IV. COMPARISON ON THE BASE OF EQUIVALENT CIRCUIT MODEL

Fig.3 shows the voltage ripple model. Each circuit impedance is represented by  etc. In the power factor correction and the like, as the ripple characteristic in the input current is important, the ripple of the input current flowing through Z1 is to be resolved as ?I .
A. Comparison due to voltage ripple model
(a) CSC converter
The ripple current ?I for CSC converter is given by

If Zc is much less than Z1 and Z2, then

For the power factor correction, as the input current flow through utility network, the impedance Z1 is fairly large, and thus,

From this equation, it can be seen that Z2 should be selected by reduced value.
(b) Buck-boost converter
The ripple current ?I for buck-boost converter is

For CSC converter in (15), the current ripple ?v/ZL flowing through large impedance ZL, is necessarily suppressed. This ripple current may be divided into input impedance Z1 and output impedance Z 2. By means of suitable specification, the input impedance Z1 should be given by large value with compared to the output impedance. In such a way, ?I can be suppressed by much reduced value. As a result under such consideration, this converter is suitable as PFC circuit having large input impedance like utility network. In a case of buck-boost converter in (16), the current flow ?v/(Z1+Z2) through much reduced input and output impedance becomes much increased compared to that of CSC converter. The current is flowing and divided into Zc1 and Z1. Consequently, it is preferable that the input impedance should be fairly significant compared to Zc1. In such a way, ?I can be reduced. In (16), for fairly reduced impedance of input and output circuit, the outgoing ripple current ? v/(Z1+Z2) is large compared to that of CSC converter. This current is outgoing into input circuit by the ratio of Zc1/Z1. As a result, it can be seen that it is advantageous of specifying the reduced capacitor impedance. When thinking of large ?v/(Z1+Z2), however, we can say that the CSC converter is dominant relatively, compared to this buck-boost one.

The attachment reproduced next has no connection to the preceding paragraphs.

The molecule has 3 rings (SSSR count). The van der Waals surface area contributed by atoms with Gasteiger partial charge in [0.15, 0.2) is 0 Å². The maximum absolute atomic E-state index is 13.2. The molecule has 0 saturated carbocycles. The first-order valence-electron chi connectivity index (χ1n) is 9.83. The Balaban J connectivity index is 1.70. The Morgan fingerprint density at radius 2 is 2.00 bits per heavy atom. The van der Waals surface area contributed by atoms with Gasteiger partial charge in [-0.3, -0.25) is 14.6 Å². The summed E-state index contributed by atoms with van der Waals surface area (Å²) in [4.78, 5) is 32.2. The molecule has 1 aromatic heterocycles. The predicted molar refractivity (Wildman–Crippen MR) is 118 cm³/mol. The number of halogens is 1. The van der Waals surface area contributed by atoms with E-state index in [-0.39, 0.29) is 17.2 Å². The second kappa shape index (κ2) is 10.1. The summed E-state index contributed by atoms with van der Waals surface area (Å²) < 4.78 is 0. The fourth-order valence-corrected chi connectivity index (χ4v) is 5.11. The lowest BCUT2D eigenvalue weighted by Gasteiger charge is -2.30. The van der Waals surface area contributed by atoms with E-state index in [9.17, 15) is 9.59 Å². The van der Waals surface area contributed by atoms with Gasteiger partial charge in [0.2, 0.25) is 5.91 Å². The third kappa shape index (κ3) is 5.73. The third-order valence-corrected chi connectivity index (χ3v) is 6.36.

(c) Cuk converter
In the figure, the applied voltage is appeared across Z1 according to the ratio of Z1 and L1. Thus,

(d) Zeta converter
From the voltage ripple model, the output impedance is fairly large compared to Z1 and Zc1 in the input side. Briefly,

e) SEPIC converter
The ripple voltage in parallel connection delivers separately toward input and output side according to their own impedance. On the input side, the input ripple voltage appears significantly because of large impedance Z1 compared to that of other converters.

VI. CONCLUSIONS

In this paper, various buck-boost type converter was compared and discussed on the pursuit of ideal chopper circuit for power factor correction. The circuit principle are analyzed and discussed by using voltage model and the like. The surge generation mechanism is also discussed. By means of these analyses, it can be seen that CSC converter is most suitable for PFC circuit.


Our Client




Electrical Mirror India’s one of the leading monthly magazine for Electrical, Electronics & Power Industries. Our mission is to keep the professionals inform about the changes happening in the Electrical, Electronics & Power industry. Electrical Mirror will enable you reach 2,00,000+ readers across the nation.

Flickr Photos

Send us a message


© 2016. All rights reserved. Designed by Alpha Softtech

Sit Hit : Satta